“The black upper class has most often been associated with the Episcopal Church,” says Rev. Harold T. Lewis, the author of Yet with a Steady Beat: The African American Struggle for Recognition in the Episcopal Church and rector of Calvary Episcopal Church in Pittsburgh. Despite earlier affiliations with the Baptist and Methodist denominations and the larger numbers of blacks who currently make up those congregations, the black elite have often selected the more formal high Episcopal Church or Congregational Church.
The Episcopal faith was attractive because of its formality, and both faiths were appealing because they were known for having well-educated clergy and a small number of members. Well-to-do black Americans with roots in the West Indies had natural historic ties to the Episcopal Church, which had served a major role in Jamaica and other former British colonies for several generations. The Congregational Church’s popularity among the black elite grew from the fact that it was the denomination that had given the greatest support to the American Missionary Association’s efforts in establishing secondary schools and colleges for southern blacks in the late 1800s.
And for some of the most cynical and status-conscious members of the black elite, the two denominations were particularly appealing simply because most blacks were not of that faith.
In every city where there are members of the black elite, there is an Episcopal or a Congregational Church that dominates the upper-class black religious scene: In Chicago, it is St. Edmund’s or Good Shepherd; in Detroit, St. Matthew’s; in Philadelphia, St. Thomas; in Memphis, Second Congregational; in Charleston, St. Mark’s; in Washington, St. Luke’s; in Atlanta, First Congregational; and in New York, St. Philip’s. Some say that the black upper class disdains the open display of emotions that are often shared in Baptist and AME [= African Methodist Episcopal] churches, while others say that Episcopal and Congregational denominations have better-educated church leaders.
For whatever the reason, the choice does keep the elite separated. And just as there have been special churches for the black upper class, so are there special social groups that separate men, women, and children of different classes.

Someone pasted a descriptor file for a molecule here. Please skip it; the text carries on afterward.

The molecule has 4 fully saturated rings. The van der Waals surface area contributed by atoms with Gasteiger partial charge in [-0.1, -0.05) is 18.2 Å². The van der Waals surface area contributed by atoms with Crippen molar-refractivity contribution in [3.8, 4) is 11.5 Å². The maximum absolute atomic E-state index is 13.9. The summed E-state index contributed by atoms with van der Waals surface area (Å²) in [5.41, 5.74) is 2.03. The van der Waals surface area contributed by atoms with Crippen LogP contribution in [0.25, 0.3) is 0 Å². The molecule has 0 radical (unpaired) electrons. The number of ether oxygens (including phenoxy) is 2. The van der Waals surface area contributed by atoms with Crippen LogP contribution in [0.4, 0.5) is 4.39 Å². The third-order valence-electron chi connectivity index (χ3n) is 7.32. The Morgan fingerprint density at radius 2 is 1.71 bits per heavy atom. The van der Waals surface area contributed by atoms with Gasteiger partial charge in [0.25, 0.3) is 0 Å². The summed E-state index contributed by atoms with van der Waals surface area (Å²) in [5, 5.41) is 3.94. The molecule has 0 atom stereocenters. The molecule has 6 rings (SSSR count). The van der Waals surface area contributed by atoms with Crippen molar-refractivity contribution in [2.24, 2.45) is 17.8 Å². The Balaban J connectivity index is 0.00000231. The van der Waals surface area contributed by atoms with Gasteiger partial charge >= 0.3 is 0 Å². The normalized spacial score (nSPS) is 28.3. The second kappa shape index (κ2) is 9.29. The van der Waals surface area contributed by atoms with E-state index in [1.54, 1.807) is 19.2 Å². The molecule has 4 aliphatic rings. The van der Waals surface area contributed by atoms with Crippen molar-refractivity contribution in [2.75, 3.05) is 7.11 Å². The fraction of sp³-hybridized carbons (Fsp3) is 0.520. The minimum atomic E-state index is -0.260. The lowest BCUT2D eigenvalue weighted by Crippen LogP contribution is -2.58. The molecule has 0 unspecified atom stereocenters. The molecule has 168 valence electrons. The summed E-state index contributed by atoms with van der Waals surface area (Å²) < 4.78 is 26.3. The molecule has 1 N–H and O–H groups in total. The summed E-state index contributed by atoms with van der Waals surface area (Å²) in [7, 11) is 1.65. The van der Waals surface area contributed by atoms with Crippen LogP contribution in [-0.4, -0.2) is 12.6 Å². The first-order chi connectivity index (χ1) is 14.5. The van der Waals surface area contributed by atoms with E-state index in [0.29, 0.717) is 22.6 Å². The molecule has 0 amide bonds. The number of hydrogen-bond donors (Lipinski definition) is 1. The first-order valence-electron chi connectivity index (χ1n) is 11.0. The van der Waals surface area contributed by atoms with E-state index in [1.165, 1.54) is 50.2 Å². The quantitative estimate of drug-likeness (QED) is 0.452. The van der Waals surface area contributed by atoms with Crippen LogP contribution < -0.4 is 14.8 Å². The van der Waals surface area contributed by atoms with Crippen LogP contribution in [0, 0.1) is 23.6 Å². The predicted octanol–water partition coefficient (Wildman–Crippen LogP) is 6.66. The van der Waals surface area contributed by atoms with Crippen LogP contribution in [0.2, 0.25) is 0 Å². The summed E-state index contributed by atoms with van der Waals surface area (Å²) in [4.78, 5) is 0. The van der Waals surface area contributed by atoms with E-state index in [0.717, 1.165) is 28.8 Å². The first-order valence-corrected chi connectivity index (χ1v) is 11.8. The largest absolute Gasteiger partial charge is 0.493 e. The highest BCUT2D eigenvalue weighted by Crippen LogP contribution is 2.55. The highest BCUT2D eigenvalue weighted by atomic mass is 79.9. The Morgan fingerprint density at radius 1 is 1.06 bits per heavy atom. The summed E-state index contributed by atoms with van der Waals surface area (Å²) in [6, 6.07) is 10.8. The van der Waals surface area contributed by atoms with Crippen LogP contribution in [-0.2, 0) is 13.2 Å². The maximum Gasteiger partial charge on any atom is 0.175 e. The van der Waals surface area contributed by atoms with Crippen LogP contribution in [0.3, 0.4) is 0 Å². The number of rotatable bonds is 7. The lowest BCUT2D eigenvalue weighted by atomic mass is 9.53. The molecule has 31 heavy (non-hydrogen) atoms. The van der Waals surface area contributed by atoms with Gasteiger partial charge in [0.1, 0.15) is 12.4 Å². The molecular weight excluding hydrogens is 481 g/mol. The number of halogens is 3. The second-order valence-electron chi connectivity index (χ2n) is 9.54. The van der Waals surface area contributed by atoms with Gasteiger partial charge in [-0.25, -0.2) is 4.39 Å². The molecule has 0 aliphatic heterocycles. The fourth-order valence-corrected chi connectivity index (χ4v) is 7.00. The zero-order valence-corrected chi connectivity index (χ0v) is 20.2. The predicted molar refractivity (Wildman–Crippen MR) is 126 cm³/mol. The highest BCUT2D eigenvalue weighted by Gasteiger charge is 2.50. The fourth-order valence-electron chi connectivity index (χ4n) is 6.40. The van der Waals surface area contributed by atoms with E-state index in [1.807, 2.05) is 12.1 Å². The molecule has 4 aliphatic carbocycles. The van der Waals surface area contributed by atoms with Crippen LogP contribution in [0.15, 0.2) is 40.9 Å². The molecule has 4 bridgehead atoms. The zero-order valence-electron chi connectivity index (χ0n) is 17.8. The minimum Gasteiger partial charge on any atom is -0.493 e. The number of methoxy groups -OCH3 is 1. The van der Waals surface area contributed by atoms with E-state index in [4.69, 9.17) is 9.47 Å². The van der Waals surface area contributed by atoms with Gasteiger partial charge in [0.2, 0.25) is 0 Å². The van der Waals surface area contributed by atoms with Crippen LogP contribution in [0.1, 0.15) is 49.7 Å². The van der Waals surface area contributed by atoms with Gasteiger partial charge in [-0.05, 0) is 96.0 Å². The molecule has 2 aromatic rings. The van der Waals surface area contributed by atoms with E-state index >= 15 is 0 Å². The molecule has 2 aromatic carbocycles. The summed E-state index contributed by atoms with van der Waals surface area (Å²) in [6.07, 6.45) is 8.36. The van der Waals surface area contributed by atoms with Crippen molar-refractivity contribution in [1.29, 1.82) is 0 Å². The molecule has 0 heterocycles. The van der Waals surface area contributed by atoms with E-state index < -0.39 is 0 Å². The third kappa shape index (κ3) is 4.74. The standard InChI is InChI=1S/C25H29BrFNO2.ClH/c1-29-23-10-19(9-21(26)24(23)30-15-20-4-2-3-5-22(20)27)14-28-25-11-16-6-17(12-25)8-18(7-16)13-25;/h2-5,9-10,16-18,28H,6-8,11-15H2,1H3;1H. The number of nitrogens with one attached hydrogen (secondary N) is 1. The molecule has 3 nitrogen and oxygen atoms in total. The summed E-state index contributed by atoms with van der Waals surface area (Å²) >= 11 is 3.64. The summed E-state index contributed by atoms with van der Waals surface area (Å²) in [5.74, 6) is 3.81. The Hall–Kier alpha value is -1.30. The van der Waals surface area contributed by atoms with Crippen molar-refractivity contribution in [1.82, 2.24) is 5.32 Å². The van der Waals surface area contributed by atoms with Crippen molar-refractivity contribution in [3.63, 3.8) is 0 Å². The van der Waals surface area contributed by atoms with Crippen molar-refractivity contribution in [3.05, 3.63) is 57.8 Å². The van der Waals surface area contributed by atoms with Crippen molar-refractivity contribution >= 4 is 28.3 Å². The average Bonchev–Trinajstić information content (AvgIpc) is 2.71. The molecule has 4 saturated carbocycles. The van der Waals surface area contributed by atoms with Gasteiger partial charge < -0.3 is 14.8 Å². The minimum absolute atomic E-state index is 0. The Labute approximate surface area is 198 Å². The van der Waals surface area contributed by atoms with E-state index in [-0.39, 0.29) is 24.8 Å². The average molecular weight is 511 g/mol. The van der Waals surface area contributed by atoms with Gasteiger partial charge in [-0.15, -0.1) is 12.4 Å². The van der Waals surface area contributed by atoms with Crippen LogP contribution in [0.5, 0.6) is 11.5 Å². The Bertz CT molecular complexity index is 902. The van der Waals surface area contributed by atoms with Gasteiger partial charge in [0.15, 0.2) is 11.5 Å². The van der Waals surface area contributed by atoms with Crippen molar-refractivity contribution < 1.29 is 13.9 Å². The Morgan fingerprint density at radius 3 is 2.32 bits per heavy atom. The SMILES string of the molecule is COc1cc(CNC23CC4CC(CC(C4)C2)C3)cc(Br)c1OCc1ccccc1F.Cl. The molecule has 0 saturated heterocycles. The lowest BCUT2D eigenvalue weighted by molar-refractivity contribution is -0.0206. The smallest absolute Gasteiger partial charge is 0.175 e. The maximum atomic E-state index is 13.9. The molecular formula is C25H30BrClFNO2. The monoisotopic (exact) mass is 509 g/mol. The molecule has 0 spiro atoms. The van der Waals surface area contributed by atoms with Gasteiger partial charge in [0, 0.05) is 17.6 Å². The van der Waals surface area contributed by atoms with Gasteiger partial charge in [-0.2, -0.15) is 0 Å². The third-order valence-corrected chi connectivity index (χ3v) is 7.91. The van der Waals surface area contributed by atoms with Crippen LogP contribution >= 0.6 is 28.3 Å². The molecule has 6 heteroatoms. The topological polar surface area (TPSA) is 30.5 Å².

SOURCE: Our Kind of People: Inside America’s Black Upper Class, by Lawrence Otis Graham (Harper, 2000), p. 13
I believe I first became aware of the social-class correlates of religious affiliation during my junior high school years in very status-conscious Winchester, Virginia, where one of the standard pejoratives among my peers during the early 1960s was “common”: “Oh, she’s so common!” We were Baptists—common enough in those parts, in both senses. In fact I was baptized in Winchester’s First Baptist Church, my mother’s home church, where my father served as associate pastor during our extended furlough there. My two wealthier uncles belonged to Presbyterian and Lutheran churches, somewhat more upscale denominations in those parts, but not as upscale as Episcopalians, who were at the top of the denominational heap.
UPDATE: Reader Aidan Kehoe wonders whether this phenomenon is as strong in any other country as it is in the U.S. In any country in which there is an established religion (or sect), there would seem to be a strong correlation between the elites and the established religion. It has at times been quite a social handicap (or worse) to be Catholic in the U.K.; Protestant in Spain, France, or Poland; Christian in Japan or Sumatra, Muslim in the Philippines or Moluccas (Maluku), Hindu in Pakistan or Sri Lanka, or Jewish almost anywhere. It’s still tough to be Shi’a (or anything but Sunni) over most of the Muslim world. Nowadays, however, secularism seems to be the creed of the elites in West; it’s at least a social faux pas to openly profess belief in any Western religion on any elite Western university campus. What makes the U.S. exceptional with regard to correlations of creed and class may be the combination of (1) perhaps the most extreme religious diversity of any current state, especially of sects within Christianity, with much regional variation; and (2) very high social mobility across boundaries of class, sect, and region.